illustration of a man looking out a window at a woman in a hat and dress walking her little dog

The Lady with the Pet Dog

by Anton Chekhov
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Where and how is irony used in Chekhov's "The Lady With The Pet Dog"?

The irony is that after a life-time of avoiding love, Gurov finally falls in love but cannot be with the woman he truly loves. Checkov uses irony to make the reader think about what might have been had Gurov and Anna been able to be together.

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In the short story, “The Lady With the Pet Dog,” Anton Checkov uses irony when he allows the womanizer Gurov to finally fall in love and build a relationship when he is growing old. But despite their love for one another, the relationship brings them sadness rather than joy.

Gurov spent his life going from affair to affair but never loving the women he used.

Time had passed, he had met one woman after another, become intimate with each, parted with each, but had never loved. There had been all sorts of things between them, but never love.

But then, “when he was grey-haired,” he falls in love with Anna Sergeyevna and experiences a proper loving relationship for the first time in his life.

He and Anna Sergeyevna loved one another as people who are very close and intimate, as husband and wife, as dear friends love one another. It seemed to them that fate had intended them for one another…

After waiting all these years and after all those superficial liaisons, one would expect that his real connection with Anna would be a source of pure happiness for both of them. He has found someone to love him, and she “loved him ever more fondly, worshiped him.” But they are both married to other people, so they must meet in secret. This complication makes it impossible for them to build a life together.

He rang for tea, and a little later, while he was drinking it, she was still standing there, her face to the window. She wept from emotion, from her bitter consciousness of the sadness of their life; they could only see one another in secret, hiding from people, as if they were thieves. Was not their life a broken one?

The irony is that this extramarital relationship is a tease—their happy times together make them imagine what life would be like if they could openly be a couple, but they are denied the fulfillment of their dreams.

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There is irony in the portrayal of Gurov’s character. While Gurov seems to dislike women, he cannot quite live without them. He refers to women as the “lower race” and almost always has something negative to say about them. He is heavily prejudiced against them, yet cannot “get on for two days together without them.” He loves the company of women, preferring this to male company. He has been unfaithful to his wife, whom he considers “unintelligent, narrow and inelegant,” for as long as he can remember.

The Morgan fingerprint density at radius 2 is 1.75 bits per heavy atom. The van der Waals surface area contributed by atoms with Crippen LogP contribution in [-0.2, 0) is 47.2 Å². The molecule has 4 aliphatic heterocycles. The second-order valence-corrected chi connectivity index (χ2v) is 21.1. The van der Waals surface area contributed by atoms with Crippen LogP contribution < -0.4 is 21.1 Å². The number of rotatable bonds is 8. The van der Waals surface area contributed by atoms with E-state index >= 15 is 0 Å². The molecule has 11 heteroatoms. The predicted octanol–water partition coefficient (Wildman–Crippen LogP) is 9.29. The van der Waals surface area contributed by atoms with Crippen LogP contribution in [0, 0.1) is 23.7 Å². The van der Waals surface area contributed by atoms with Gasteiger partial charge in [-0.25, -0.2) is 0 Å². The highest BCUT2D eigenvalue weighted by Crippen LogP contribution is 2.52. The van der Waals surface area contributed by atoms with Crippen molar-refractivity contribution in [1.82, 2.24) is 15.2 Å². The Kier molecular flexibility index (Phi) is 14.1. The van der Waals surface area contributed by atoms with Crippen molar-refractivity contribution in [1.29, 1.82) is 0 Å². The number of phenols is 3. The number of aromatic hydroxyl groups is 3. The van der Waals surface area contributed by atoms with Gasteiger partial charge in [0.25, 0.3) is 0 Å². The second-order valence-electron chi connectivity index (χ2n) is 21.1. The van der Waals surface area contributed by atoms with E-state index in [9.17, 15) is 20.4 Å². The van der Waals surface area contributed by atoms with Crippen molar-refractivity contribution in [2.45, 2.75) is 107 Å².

Also, it is ironic that Gurov is unable to forget Anna Sergeyevna—the lady with the pet dog—after their Yalta affair. Habitually, he often forgets his conquests as soon as the affair ends. This time around, however, the memory of Anna lives with him, “glowing more and more vividly” with every passing day. He starts to look for Anna in other women, and when he does not find her there, he is so anguished by thoughts of her that he desperately seeks a confidant with whom he can discuss these tormenting thoughts. As time passes by, Gurov becomes utterly dissatisfied with his life: “He is sick of the children, sick of the bank; he has no desire to go anywhere or to talk of anything.” Gurov discovers that he loves Anna and resolves to find her so that he can rekindle their relationship. The story ends with the two secret lovers struggling to make sense of the relationship—wondering how to break free, each one, from the oppressing marriage vows.

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Gurov is both drawn to and repelled by women. He considers them “the lower race,” and yet he is threatened by educated women. One point of irony in the story is that although he has a low opinion of women, not only can he not live without them, but he actually feels more comfortable in their presence than he does in the presence of men. He feels ill-used by women, but instead of avoiding new relationships, every time he meets a new woman that excites his interest, he temporarily forgets about his past bitter experiences with love and dives right in. Another source of irony is that when he meets Anna Sergeyevna, he looks forward to “a swift, fleeting love affair, a romance with an unknown woman, whose name he did not know.” Instead, he falls in love with Anna, and the two begin a tortured and secret love affair.

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The irony is in the fact that Gurov initiates the affair with Anna for purely physical purposes. He has no respect for women, they exist to satisfy his pleasure. When he meets Anna, he wants to have a dalliance, an affair simply for pleasure.Once

"Gurov has discovered true love, he finds himself intolerant of the Moscow social life, a life ‘‘clipped and wingless, an absurd mess.’’

"Gurov learns that he cannot tolerate living a lie and that it was wrong to engage in a superficial relationship with Anna. Similarly, Gurov has learned a moral lesson regarding his attitude towards women in general."

"He has always belittled women, regarding them as the ‘‘inferior race,’’ but throughout the story gains a certain respect for Anna, and regards her as a friend."

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